Special Tests Can Be Special

Healthcare providers have a love/hate relationship with orthopedic special tests. Some seem to be really useful while others seem not to hold up very well to scrutiny. Much of these conversations seem to focus on the accuracy of any given test, typically in the language of sensitivity and specificity.

I think one of the issues that we come up against is that the accuracy of many of these tests lies in the interpretation. If you want your accuracy to improve with many of these tests, I feel that practicing some “interpretation discipline” can go a long way.

Interpretation discipline is holding your interpretation in check regarding the findings of any special test. Keep your interpretations extremely narrow and specific to the details of the test.

Often when I would teach a special test at a weekend course, I would get this question over and over again: “What does it mean if this test is positive?”

And my response would be: “Assuming you did it properly, it just means that the test is positive.”

Let me explain. First, let’s break these special tests into two major categories: Integrity and Pain-Provoking.

Integrity special tests

Integrity special tests would be our tests that assess the integrity of a joint without using the subjective report of the patient as part of the assessment. These are tests that assess the structures that provide physical integrity to a joint like ligaments and labrums. A classic example would be the Lachman test for an ACL injury.

First, I have to have good prior probability that makes performing the test useful in the first place (that’s a blog post that I’ve already written). Assuming that I have that, if I find extreme differences between the uninvolved knee and the involved knee, I personally have pretty high confidence in a Lachman test.

In other words, if I feel a firm, short, and snappy endfeel on the uninvolved side and a huge amount of movement with no endfeel on the involved side, I’m probably looking at a torn ACL. Conversely, if I feel an equally firm, short, and snappy endfeel bilaterally, I’m pretty confident that I’m probably not looking at a torn ACL. Notice the use of the word “probably” in both situations.

If I find anything else, like short play with no snappy endfeel or subtle differences in translation, I simply deem the test “inconclusive” and move on.

Other examples would be macro-instability tests like load-and-shift and the jerk tests at the shoulder. These tests where you have frank passive movement asymmetry often correlate fairly well to gold standards like MRI or surgical observation. The more objective you keep the tests the better. If you start to “grade” them, it would make sense that you are raising your likelihood of being wrong. Just keep your scoring to “clearly positive”, “clearly negative”, or “inconclusive” and you should be ok.

Pain-provoking special tests

Pain-provoking special tests are tests that place the patient’s body into certain positions and ask, “Does that hurt?” There are …a lot… of these tests. This includes most impingement tests of the hip and shoulder (Neer’s, Hawkins/Kennedy, FADIR, etc), those “grind” tests of the knee (McMurray’s, Clarke’s sign, etc), plus many others.

The biggest problem with these pain-provoking tests is when you try to make structural diagnoses around them. The Hawkins/Kennedy test does not assess whether or not your patient has impingement; actually if your patient has a shoulder then they have impingement. The compression-rotation test (O’Brien’s test) does not tell you whether or not they have a SLAP lesion; plenty of people have SLAP lesions without symptoms. Just like meniscus tears.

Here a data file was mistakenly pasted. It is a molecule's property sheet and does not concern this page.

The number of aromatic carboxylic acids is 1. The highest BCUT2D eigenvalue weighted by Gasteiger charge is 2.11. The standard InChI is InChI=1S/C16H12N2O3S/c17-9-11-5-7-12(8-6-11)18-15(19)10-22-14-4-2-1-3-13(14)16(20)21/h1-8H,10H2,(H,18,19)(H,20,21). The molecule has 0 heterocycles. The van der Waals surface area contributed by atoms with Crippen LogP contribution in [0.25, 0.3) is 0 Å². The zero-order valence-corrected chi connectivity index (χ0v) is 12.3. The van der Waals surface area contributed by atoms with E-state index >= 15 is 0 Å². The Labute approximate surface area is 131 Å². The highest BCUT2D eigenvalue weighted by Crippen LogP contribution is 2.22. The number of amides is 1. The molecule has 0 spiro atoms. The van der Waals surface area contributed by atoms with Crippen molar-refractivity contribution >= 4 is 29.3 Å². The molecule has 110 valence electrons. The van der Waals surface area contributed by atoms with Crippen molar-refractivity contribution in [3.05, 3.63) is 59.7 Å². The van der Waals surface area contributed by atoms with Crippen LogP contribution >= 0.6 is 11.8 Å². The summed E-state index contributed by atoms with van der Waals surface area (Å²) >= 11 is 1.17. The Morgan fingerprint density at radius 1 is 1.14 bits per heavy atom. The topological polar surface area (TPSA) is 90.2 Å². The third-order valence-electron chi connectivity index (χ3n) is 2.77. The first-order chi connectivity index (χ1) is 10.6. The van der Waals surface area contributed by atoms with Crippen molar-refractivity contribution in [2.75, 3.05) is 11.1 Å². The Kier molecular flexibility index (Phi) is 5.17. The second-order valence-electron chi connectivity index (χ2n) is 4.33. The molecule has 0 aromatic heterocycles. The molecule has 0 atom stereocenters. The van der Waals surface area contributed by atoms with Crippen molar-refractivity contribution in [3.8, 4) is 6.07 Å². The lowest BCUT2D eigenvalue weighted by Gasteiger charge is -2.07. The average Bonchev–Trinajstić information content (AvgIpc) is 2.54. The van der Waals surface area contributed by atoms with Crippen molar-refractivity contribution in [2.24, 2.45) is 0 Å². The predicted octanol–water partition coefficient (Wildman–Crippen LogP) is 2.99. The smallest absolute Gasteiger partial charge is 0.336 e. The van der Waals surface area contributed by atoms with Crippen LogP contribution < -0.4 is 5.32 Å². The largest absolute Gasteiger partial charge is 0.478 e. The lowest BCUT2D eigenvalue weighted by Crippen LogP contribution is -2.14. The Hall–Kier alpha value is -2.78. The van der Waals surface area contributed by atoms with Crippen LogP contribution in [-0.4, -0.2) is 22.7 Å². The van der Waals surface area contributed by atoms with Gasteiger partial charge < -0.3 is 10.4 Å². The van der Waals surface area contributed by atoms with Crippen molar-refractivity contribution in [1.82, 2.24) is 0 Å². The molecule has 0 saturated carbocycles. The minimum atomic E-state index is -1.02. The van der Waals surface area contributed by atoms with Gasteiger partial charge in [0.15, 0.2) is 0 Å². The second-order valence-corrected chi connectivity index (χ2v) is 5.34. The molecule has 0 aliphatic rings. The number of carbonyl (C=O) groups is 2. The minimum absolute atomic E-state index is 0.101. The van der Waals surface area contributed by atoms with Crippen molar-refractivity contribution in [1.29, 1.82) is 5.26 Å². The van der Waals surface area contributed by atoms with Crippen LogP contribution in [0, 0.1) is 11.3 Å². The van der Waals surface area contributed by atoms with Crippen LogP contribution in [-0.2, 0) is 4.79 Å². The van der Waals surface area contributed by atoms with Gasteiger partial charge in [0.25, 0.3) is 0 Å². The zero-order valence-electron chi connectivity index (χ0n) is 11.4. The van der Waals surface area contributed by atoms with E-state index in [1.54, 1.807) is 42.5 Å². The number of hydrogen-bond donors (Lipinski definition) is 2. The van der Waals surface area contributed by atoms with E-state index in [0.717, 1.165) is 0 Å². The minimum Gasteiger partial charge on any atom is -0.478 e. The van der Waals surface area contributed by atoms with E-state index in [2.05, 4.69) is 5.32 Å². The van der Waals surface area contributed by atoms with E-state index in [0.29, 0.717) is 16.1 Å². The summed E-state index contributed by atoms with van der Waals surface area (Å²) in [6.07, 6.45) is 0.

Interpreting pain-provoking tests

So are they useful? I would say that they are absolutely useful! Just not to make a structural diagnosis. There are three possible interpretations you can draw from any of these tests:

  1. Clearly positive test = Putting their body in this position is clearly painful for the patient
  2. Clearly negative test = Putting their body in this position is clearly not painful for the patient
  3. Meh (some discomfort but not terrible) = Inconclusive.

Even though this does not give you a structural diagnosis, this gives you a nice description of their presentation. If you would like to be even more objective, use a handheld dynamometer for conducting these tests. Now you can tell how much force it takes to correlate to pain. This is something that you can now track if you so choose. I usually don’t unless it is specifically a position that this individual needs for function (depends on the patient). For example, a patient may solve their shoulder dysfunction by just avoiding the painful position. The test doesn’t need to change.

But the results of these tests do inform your plan of care. For example, a cluster of positive shoulder impingement signs (clinical exam/tests) and symptoms (subjective report) gives you a quick idea of the kinds of exercises that they should tolerate well and which ones you may want to avoid initially.

Whether or not someone has a meniscus tear doesn’t matter. Whether or not they are tolerating their knee pain does matter, regardless of the presence of a meniscus tear. The simple goal of physical therapy in these population is to help the patient become more tolerant of the demands of their desired functional tasks.

In summary…

  • Special tests are useful as long as you don’t overthink them
  • Practicing “interpretation discipline” is necessary
  • Prior probability must always be considered
  • Integrity tests can be more objective about structure than pain-provoking tests
  • Even if a test tells you little that is useful about the underlying structure, they can tell you something about your patient’s situation